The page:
Another surprise: the custom-written paper, delivered in three days for $180, a tenth of a community college's annual tuition or the weekend allowance of a wealthy Ivy Leaguer, was a decent piece of work. One passage that probably few undergraduates could dream up even on a good day, after a couple of writing workshops, reads: ''Those who go from rags to riches don't find nirvana or some special land where they are immediately happy, content and removed from earthly worries. They, like Gatsby, find that the reality is that the world is still ugly . . . and that money and power just allow one to ignore those dichotomies a little bit easier.''
Occasionally, the paper even strives for the poetic: ''Idealizing that which has little substance is like saying that once you draw a perfect circle, all of life's secrets will be discovered therein -- the circle is still hollow, no matter how perfectly round and beautiful it is.'' It's a little much, but this paper goes way beyond the green light at the end of the dock.
And compared with the standard paper -- whose dizzy take on the American Dream goes like this: ''Gatsby is the archetypal hero figure, yet he has tasted the bitter ashes of poverty, but then there were so many poor during the turn of the century that he is not alone in that and so like many others of his age he wished never again to be poor'' -- the custom paper is worth coughing up more dough. A's don't come easily, after all.
But wait. So if you're a cheap cheat, your paper will be shoddy, but believable. If you're willing to dig deep for the custom-written papers, you might raise eyebrows. What a bind. Considering that it takes three to four hours to read ''The Great Gatsby'' and perhaps a night to write a short paper, what's actually more amazing is that students would risk their integrity, their education, their unlimited access to sexual experimentation -- all for freeing up 10 measly hours of their already limitless college time.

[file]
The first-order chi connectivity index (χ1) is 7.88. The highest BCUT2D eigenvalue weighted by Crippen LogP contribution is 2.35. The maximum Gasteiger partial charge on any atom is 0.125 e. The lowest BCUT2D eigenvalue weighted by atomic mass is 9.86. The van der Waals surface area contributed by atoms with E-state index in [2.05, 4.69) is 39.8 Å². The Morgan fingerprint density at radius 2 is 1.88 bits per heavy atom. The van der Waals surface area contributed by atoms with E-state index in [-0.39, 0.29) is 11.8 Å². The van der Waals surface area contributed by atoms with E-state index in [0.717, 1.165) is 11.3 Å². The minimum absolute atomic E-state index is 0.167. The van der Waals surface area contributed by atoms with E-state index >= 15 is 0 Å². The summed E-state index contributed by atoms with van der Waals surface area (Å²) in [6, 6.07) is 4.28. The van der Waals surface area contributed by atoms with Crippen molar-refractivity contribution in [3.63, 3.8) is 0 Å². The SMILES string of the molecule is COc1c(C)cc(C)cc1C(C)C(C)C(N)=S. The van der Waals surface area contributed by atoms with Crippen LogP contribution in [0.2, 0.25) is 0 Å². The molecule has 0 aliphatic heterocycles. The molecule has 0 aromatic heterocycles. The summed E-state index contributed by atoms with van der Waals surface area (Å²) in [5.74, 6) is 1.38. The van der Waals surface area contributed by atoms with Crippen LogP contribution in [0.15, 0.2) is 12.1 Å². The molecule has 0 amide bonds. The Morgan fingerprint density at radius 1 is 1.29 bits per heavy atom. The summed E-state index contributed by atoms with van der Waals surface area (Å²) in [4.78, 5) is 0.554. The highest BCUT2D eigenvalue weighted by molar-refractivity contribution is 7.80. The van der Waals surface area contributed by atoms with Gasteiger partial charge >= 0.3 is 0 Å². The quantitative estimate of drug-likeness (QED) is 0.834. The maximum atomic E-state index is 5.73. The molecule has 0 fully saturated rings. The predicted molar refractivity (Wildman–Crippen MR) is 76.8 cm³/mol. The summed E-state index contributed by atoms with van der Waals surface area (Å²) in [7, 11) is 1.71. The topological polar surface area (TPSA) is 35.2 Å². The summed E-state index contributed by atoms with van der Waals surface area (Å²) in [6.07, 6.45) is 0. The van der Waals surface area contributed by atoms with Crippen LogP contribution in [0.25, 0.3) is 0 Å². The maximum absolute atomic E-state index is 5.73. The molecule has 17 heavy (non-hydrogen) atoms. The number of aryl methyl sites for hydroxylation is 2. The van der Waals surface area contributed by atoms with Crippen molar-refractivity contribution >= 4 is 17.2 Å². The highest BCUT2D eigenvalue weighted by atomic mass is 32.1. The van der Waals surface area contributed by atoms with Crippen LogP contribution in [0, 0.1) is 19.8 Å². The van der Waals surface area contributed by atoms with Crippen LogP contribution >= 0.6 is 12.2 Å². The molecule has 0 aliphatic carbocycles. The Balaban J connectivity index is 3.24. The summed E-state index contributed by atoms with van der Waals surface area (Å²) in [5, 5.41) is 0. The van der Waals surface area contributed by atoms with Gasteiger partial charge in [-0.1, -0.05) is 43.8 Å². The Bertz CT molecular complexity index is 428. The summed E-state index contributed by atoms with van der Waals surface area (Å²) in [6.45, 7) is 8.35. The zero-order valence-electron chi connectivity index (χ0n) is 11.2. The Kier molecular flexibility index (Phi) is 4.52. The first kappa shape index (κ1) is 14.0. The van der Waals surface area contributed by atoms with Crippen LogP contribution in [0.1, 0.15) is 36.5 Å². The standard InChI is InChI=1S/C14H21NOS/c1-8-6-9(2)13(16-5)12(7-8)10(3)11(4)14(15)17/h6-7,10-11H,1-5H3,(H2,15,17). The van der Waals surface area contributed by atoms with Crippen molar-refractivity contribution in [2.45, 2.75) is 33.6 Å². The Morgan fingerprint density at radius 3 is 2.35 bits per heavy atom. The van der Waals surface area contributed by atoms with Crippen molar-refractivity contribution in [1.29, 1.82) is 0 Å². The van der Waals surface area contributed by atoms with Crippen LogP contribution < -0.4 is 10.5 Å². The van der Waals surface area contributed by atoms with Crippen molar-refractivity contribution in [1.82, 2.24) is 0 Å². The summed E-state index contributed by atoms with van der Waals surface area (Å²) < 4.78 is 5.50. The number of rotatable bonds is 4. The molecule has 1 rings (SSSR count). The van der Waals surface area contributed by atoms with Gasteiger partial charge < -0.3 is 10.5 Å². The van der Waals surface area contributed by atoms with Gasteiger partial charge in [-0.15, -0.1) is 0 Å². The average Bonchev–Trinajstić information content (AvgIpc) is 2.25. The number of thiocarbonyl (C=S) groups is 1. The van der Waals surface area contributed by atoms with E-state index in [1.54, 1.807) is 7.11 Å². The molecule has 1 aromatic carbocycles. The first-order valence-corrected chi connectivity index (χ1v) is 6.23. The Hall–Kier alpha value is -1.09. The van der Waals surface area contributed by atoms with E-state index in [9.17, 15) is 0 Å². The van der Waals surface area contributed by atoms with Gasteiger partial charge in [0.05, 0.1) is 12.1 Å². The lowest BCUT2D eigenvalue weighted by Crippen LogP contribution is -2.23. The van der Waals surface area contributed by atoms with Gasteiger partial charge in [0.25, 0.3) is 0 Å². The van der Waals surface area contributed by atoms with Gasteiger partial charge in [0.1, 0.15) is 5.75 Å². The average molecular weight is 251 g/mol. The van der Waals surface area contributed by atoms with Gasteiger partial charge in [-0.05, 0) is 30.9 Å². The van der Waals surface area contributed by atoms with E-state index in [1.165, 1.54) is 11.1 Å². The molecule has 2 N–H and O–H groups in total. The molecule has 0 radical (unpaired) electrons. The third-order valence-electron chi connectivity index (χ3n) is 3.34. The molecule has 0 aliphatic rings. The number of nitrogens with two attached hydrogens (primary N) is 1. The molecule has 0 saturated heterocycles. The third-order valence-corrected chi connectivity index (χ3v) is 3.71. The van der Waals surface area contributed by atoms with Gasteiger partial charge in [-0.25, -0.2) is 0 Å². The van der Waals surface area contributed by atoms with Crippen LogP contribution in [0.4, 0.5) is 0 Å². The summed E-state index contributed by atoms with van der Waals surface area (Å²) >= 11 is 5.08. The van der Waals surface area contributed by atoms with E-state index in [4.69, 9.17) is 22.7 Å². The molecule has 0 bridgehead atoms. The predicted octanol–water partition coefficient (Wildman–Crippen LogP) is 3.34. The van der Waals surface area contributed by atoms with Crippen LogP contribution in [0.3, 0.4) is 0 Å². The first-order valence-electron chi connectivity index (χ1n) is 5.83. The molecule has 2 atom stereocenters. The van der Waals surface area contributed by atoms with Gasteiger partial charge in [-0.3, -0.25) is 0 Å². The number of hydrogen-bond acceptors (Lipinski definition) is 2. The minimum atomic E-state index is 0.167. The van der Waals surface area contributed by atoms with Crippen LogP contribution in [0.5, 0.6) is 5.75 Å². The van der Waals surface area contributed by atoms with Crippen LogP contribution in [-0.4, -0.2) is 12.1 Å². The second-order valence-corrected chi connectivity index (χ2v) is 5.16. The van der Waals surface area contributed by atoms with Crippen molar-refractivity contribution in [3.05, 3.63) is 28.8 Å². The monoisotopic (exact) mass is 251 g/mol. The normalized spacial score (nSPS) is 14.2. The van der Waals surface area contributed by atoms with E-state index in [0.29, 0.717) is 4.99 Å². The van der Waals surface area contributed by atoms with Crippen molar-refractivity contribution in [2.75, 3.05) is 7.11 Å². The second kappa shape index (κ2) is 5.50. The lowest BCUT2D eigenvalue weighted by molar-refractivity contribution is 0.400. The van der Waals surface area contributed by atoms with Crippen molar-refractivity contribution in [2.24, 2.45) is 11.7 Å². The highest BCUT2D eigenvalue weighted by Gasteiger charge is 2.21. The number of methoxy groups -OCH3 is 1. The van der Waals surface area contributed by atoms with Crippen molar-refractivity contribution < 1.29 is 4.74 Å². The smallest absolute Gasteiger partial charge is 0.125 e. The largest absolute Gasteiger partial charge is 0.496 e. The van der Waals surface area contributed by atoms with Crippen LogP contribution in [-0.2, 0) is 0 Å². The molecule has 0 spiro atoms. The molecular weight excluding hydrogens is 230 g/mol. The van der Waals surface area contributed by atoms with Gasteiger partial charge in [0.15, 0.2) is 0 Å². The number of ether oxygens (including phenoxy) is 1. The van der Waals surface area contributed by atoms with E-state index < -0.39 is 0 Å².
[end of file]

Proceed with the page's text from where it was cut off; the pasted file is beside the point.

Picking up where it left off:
FINE, I'll admit I was impressed by how efficiently the paper happily popped up in my e-mail in-box. The process is alluring in its simplicity, and more so in its anonymity, except that, in my case, Brenda from the Paper Experts called to tell me, in keeping with the irresponsible-undergraduate theme, that my credit card was maxed out. That unsettling human contact in the midst of my cyber-cheating was creepy and gave me pause. Even had I been a desperate, craven student, Brenda might have been enough for me to call the whole thing off.
And although these sites may proliferate, thanks to the hungry Web marketplace, they won't go completely unchecked. Colleges can sign up for plagiarism-detector Web sites like Turnitin.com, which allows professors to submit papers for an originality check (incidentally, newspaper and magazine editors might be interested in checking out its publishing arm -- iThenticate.com). But can those search engines detect custom-written papers, like my $180, A-plus ''Gatsby'' paper, assuming it's an original? No, not this book report, anyway. It passed with flying colors. Now that it's part of Turnitin's database, however -- and supposing that even the hard workers at the Paper Experts get lazy once in a while -- pity the 19-year-old who goes shopping online for some quick help with the American Dream.Continue reading the main story